The computer system 600 includes one or more processors 602-606. Processors 602-606 may include one or more internal levels of cache (not shown) and a bus controller or bus interface unit to direct interaction with the processor bus 612. Processor bus 612, also known as the host bus or the front side bus, may be used to couple the processors 602-606 with the system interface 614. System interface 614 may be connected to the processor bus 612 to interface other components of the system 600 with the processor bus 612. For example, system interface 614 may include a memory controller 618 for interfacing a main memory 616 with the processor bus 612. The main memory 616 typically includes one or more memory cards and a control circuit (not shown). System interface 614 may also include an input/output (I/O) interface 620 to interface one or more I/O bridges or I/O devices with the processor bus 612. One or more I/O controllers and/or I/O devices may be connected with the I/O bus 626, such as I/O controller 628 and I/O device 630, as illustrated.

I/O device 630 may also include an input device (not shown), such as an alphanumeric input device, including alphanumeric and other keys for communicating information and/or command selections to the processors 602-606. Another type of user input device includes cursor control, such as a mouse, a trackball, or cursor direction keys for communicating direction information and command selections to the processors 602-606 and for controlling cursor movement on the display device.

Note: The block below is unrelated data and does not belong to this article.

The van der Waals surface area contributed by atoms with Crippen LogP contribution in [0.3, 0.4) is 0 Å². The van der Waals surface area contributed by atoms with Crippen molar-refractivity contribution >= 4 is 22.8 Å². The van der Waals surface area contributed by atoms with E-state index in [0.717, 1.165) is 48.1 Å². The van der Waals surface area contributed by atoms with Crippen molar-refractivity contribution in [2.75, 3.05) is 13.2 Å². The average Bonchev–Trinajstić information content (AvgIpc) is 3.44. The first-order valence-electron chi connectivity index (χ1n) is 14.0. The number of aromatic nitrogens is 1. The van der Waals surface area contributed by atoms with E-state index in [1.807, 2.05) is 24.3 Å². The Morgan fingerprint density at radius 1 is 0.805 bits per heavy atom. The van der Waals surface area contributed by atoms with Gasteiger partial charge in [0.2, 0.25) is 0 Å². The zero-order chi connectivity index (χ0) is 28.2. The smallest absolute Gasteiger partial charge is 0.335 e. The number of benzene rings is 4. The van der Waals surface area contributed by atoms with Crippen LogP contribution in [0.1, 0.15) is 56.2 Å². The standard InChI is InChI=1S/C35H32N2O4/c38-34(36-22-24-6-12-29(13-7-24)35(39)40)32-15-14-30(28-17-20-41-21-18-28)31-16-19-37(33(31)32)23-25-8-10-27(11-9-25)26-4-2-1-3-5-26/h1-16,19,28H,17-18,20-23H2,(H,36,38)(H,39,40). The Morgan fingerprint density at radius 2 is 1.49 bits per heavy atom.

System 600 may include a dynamic storage device, referred to as main memory 616, or a random access memory (RAM) or other computer-readable devices coupled to the processor bus 612 for storing information and instructions to be executed by the processors 602-606. Main memory 616 also may be used for storing temporary variables or other intermediate information during execution of instructions by the processors 602-606. System 600 may include a read only memory (ROM) and/or other static storage device coupled to the processor bus 612 for storing static information and instructions for the processors 602-606. The system set forth in FIG. 6 is but one possible example of a computer system that may employ or be configured in accordance with aspects of the present disclosure.